The biggest epidemic of "whooping cough" in Croatia in the last 40 years
Since the beginning of the year, 1.047 cases of whooping cough have been confirmed in Croatia, which is the largest epidemic in the past 40 years, since the last time in 1980 over 1.000 cases were registered.
"We have a large increase in the number of people suffering from whooping cough, more cases have been registered than more than 40 years ago," Bernard Kaić, head of the Department of Epidemiology of Infectious Diseases of the Croatian Institute of Public Health, told Index.
According to the data of HZJZ, of the total number of sick people this year, about half are in Zagreb, and about 40 percent in Split-Dalmatia county, with the number of infected people probably being significantly higher, because not all sick people come for testing. So far, there have been no confirmed deaths from whooping cough.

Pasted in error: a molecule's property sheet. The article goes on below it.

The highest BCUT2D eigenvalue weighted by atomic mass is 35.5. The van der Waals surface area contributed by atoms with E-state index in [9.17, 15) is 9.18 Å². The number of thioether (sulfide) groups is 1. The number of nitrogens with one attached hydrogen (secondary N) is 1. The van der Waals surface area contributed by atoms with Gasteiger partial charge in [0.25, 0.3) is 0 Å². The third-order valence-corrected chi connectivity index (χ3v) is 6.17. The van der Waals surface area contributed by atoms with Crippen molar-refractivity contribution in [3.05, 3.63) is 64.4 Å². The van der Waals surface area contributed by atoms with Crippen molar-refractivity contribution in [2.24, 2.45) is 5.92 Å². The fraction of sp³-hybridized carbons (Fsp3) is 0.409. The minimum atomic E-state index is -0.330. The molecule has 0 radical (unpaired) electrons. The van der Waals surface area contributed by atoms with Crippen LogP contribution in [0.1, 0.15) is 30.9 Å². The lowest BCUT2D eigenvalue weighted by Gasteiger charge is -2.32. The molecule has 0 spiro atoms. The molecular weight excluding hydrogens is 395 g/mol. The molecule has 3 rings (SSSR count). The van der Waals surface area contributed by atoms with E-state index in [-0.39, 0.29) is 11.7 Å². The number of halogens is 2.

Kaić believes that the reason for this situation is a combination of several factors.
"The reasons may be the decline in vaccination coverage, but also the so-called immune debt caused by the Covid-19 pandemic. The decline in the number of vaccinated, however, alone cannot explain this increase in the number of patients. "There have always been those in the population for whom the vaccine did not provide sufficient protection, and at the same time, the vaccine against whooping cough is not 100 percent effective, but somewhere between 85 and 90 percent, and it weakens over time," said Kaić.
He indicated that adults should not panic too much about whooping cough, but they must avoid contact with pregnant women and small children.
Whooping cough is not a serious disease for adults, unless they have severe chronic diseases and severely impaired immunity. Whooping cough is dangerous for small children, and for adults it is just a strong and unpleasant cough that lasts a long time, explained Kaić.